RESEARCH TRIANGLE PARK – CED’s Venture Connect Summit is returning as an in-person conference for the first time since 2019. Venture Connect will run on April 6th and 7th, hosted at a new venue—the Cisco Systems Campus in RTP.
According to Council for Entrepreneurial Development CEO Kelly Rowell, the venue isn’t all that’s new about this year’s summit.
“The thing I’ve loved the most about this year’s event is that it’s completely different,” said Rowell in an exclusive interview with WRAL TechWire.
“New venue, new space. New challenges to tackle because we’re in a corporate office building versus a massive convention center that’s set up to do massive events. So a lot of different unique challenges to think about, but opportunities to create new and fun experiments.”
The summit will also include a new evening celebration featuring live music, local BBQ, and local breweries.
The event will spread across multiple levels of Cisco Campus 1 (7025-1 Kit Creek Rd), in a building that Rowell said had become mostly vacant due to COVID.
“They’re hoping to potentially bring it back online as a community resource,” said Rowell. “So we’re somewhat of their pilot project to see how that works.”
She said her team was not afraid to experiment with new formats given the new location.
“We’re really intentional on how we’re trying to set up the levels and utilize the different departments, and so a lot of experimenting happening,” said Rowell.
She shared that her decisions about the event are focused on the needs of the startup ecosystem, as part of her customer-focused leadership style.
“I have always been a customer advocate,” said Rowell. “I think my leadership style is to make every decision that is based on customer needs. That’s what we’re trying to do. We want to create an experience that is going to have the biggest impact on them and give them the most opportunity to accelerate their growth, which is why we’re all there, right?”
A focus on in-person connections
Rowell said she likely would not have considered a virtual conference.
“We were either going to probably pause for another year or do in person,” she said. “I think that, definitely, people have given it a really good shot to try to make virtual one-on-one interactions impactful, but you just can’t replace in person. You just can’t. Because there are so many interactions that are unplanned and organic.”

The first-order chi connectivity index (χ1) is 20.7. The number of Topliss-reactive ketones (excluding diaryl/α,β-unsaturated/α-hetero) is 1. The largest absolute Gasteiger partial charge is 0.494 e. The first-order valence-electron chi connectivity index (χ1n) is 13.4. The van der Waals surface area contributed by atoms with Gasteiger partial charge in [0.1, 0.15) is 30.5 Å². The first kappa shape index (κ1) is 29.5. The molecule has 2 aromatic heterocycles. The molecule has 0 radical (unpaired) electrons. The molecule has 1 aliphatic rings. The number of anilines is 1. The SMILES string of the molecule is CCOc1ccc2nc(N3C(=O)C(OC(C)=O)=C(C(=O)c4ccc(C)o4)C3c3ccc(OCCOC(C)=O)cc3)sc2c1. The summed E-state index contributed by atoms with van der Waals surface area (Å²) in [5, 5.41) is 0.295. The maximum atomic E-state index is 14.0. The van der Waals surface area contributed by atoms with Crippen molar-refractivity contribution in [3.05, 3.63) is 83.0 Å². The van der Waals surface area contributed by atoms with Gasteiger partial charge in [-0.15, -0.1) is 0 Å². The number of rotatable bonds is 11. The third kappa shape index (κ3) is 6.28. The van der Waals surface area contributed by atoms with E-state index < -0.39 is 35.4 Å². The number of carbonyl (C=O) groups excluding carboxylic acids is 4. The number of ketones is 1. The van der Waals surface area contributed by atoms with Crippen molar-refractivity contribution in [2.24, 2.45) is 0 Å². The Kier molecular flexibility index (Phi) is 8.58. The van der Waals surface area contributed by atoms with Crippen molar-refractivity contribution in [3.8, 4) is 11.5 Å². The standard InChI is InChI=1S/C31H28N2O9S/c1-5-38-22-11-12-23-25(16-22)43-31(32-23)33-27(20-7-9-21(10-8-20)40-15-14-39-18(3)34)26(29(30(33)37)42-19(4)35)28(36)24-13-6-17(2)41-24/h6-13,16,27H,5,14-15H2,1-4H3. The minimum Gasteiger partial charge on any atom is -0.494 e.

Rowell said the decision to double-down on in-person, one-on-one interactions helped to shape this year’s event format.
Summit attendees will be able to connect with other guests before the event, schedule meetings, and even book rooms for one-on-one meetings.
“One of the primary motivators to attend this conference is the number of private meetings you can have in one given day,” said Rowell. “It’s very beneficial to all different members of the crowd, right, members of the audience.”
The pitches will also be live.
“For the last three years, we have pre-recorded all of our pitches, and so we’re actually returning to what you would consider a traditional pitch conference.”
A total of 85 companies will be pitching on three different stages. Rowell described this year’s company field as “exceptional”, citing the variety of stages and types of founders.
“Some of them are asking for capital,” said Rowell. “Some of them are asking for, you know, different types of resources—customers talent, strategic partners, mentors, advisors, board members. And so the ask is for a variety of resources, not just capital.”
Rowell said that she hopes the new “celebration” portion of the summit will continue to evolve in the next few years.
This year, the celebration will kick off at 4:30 pm on April 7th. The outdoor event will feature live music, beer from local breweries like Raleigh Brewing Company and Trophy Brewing Co., and BBQ from Durham-based Backyard BBQ Pit.
Tickets for the summit and evening celebration start at $499 ($249 for startups). But there is also a new registration option—a ticket just to attend the evening celebration for $199 ($99 for startups).
Rowell said her team created the celebration ticket option with the goal of “trying to make it affordae, to encourage the community to come and celebrate.”
“If you look at the story of how SXSW was created, there’s a single person that is identified as the ‘creator’ but he refuses to take any responsibility or recognition for what it has become,” said Rowell. “Because the philosophy is that the people of the region determine the culture. He just gave it a place for it to come out and be celebrated. And, and that’s what I want for this region.”
Rowell used SXSW as an example but says she wants North Carolina to be itself—not to try and be Austin.
“I want us to all come together annually and celebrate what makes North Carolina North Carolina,” she said. “We’re not trying to be the next Austin or the next Silicon Valley. We’re trying to be North Carolina and uniquely positioned to support and grow big companies here. And we’re doing that well already.”
Scaled back to two days—for now
“With all intentions of bringing it back up to a three-day conference as we safely move out of the pandemic,” said Rowell.